Paul Tobin, How to Outsmart a Billion Robot Bees, Bloomsbury, 1 April 2017, 352pp., $12.99 (pbk), ISBN: 9781408881804
Filled with zany inventions, talking cars and dogs that are genius at maths, How to Outsmart a Billion Robot Bees is a mad-capped science fiction adventure.
Delphine Cooper and genius Nate Bannister are back in their second adventure together. This time, the Red Death Tea Society is after Nate’s latest invention — the Infinite Engine. They also want Nate to join them and rule the world, but Nate would never join a society who believes intelligence is the only important human trait. So instead, Delphine and Nate must protect their town from a billion robot bees who have no scruples about stinging people in very inconvenient places.
The writing is super funny. It abounds with gag after gag after gag and I actually laughed out loud a few times. The characters are also well drawn — Nate has a real boy genius charm whilst Delphine is full of spunk and wit, and the elements of real science are woven in brilliantly, so that you can almost believe that Nate’s inventions are possible.
But as I read on I found that sometimes the effort to make a joke took away from the story, with the book almost becoming like a stand up comedy routine. This makes sense when you factor in Tobin’s impressive background in comics where the pictures convey a lot of the comedy, but it meant that the plot dragged in places, even though the word play was so fast paced. In fact, there were moments where I felt like the witty banter slowed the pace so much that the action it was trying to depict was no longer plausible and, by the end, I felt this really affected the overall story.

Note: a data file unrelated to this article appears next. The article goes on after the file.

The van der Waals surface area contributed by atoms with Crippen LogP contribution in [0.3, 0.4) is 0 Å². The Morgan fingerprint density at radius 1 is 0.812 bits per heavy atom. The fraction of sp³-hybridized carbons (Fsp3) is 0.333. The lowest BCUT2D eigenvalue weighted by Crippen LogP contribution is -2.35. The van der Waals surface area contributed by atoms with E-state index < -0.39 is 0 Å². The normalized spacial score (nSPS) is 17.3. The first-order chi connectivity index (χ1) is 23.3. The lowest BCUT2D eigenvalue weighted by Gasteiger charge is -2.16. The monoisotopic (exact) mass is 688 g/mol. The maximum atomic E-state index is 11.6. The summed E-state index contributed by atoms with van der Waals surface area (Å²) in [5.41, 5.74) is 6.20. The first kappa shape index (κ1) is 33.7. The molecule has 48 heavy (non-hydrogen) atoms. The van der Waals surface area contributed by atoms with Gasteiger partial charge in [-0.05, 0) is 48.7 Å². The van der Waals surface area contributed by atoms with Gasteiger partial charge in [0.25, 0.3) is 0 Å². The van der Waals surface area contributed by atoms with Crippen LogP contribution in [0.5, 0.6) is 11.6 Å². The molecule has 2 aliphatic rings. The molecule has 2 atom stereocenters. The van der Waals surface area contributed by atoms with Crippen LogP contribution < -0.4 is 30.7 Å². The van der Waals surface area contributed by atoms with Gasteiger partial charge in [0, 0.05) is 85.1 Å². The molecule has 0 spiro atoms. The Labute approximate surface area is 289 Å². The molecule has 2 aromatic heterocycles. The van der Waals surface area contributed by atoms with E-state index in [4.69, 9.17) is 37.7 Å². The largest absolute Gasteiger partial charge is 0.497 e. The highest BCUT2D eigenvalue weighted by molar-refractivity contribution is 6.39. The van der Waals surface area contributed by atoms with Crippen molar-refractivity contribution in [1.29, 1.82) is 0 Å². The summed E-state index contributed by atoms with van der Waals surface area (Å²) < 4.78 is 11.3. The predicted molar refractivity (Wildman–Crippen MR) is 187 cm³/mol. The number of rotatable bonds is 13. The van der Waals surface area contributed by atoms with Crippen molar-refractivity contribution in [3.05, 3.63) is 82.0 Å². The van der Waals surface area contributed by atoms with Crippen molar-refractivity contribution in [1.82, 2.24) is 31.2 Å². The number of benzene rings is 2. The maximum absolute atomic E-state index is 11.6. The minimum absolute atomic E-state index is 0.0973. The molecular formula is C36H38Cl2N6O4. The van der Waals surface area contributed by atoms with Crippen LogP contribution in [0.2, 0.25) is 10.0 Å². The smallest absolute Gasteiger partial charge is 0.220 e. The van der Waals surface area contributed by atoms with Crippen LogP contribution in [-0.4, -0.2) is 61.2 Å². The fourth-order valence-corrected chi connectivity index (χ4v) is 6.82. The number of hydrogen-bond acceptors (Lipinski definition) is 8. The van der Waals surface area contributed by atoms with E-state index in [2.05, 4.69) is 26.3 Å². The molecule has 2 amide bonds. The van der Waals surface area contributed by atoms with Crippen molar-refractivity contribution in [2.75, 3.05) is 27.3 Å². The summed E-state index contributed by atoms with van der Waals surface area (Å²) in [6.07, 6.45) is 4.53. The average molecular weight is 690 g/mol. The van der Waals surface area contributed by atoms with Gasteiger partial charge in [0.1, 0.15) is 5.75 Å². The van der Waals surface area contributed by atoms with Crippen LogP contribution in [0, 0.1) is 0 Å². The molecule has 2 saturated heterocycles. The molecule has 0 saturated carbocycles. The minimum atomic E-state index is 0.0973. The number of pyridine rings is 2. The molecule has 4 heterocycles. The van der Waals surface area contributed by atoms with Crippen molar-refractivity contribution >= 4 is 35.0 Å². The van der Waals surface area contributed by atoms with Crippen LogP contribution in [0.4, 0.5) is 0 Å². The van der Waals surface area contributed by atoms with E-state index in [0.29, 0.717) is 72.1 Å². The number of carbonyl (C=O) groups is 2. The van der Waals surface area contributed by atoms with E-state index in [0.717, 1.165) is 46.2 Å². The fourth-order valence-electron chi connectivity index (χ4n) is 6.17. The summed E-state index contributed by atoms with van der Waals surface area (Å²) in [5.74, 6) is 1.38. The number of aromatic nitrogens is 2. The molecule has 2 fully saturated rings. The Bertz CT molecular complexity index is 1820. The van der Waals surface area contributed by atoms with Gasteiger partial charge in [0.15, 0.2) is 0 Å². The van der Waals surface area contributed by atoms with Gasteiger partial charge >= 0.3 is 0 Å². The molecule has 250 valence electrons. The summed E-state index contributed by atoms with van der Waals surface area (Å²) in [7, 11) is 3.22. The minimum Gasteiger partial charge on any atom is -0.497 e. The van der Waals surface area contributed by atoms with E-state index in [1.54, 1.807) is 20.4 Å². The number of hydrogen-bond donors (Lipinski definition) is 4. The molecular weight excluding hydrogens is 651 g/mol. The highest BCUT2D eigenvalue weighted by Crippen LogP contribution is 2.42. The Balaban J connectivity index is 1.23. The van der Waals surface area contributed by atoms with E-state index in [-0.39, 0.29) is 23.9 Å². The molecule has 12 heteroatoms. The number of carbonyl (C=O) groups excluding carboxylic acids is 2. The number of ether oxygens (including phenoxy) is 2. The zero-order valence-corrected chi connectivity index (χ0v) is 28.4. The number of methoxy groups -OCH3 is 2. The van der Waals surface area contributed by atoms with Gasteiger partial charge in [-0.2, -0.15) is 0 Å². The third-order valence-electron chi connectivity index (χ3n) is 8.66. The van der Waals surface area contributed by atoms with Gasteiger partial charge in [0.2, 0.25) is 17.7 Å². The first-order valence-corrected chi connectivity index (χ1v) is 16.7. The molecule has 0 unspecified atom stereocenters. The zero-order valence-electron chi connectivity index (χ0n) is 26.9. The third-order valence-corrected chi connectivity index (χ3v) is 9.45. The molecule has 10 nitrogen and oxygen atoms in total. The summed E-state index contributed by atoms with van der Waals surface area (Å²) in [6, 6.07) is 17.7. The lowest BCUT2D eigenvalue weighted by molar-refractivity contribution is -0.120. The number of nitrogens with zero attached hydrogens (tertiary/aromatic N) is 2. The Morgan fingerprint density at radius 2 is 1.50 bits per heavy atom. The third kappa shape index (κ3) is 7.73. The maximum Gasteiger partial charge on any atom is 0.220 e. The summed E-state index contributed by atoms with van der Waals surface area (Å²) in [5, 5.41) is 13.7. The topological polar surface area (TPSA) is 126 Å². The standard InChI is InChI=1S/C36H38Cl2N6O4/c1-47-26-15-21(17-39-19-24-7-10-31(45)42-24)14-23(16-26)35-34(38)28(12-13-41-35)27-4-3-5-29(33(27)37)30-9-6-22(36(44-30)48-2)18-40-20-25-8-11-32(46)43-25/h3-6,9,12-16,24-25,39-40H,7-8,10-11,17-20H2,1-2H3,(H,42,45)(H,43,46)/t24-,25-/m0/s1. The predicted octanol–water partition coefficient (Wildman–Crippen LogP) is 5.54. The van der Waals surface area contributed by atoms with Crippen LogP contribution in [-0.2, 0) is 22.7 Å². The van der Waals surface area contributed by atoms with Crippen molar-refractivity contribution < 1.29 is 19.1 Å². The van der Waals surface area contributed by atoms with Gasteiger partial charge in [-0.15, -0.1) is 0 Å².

In short, this book is a total extrovert which, depending on your mood, can be invigorating or a little exhausting. There is no doubt that a lot of kids will LOVE it for its zaniness, its humour and its pace, but there will be others for which it will be a little too much.
In the end, How to Outsmart a Billion Robot Bees is an extremely witty science-fiction adventure with great characters, loads of fun, but an average plot.
Reviewed by Renee Mihulka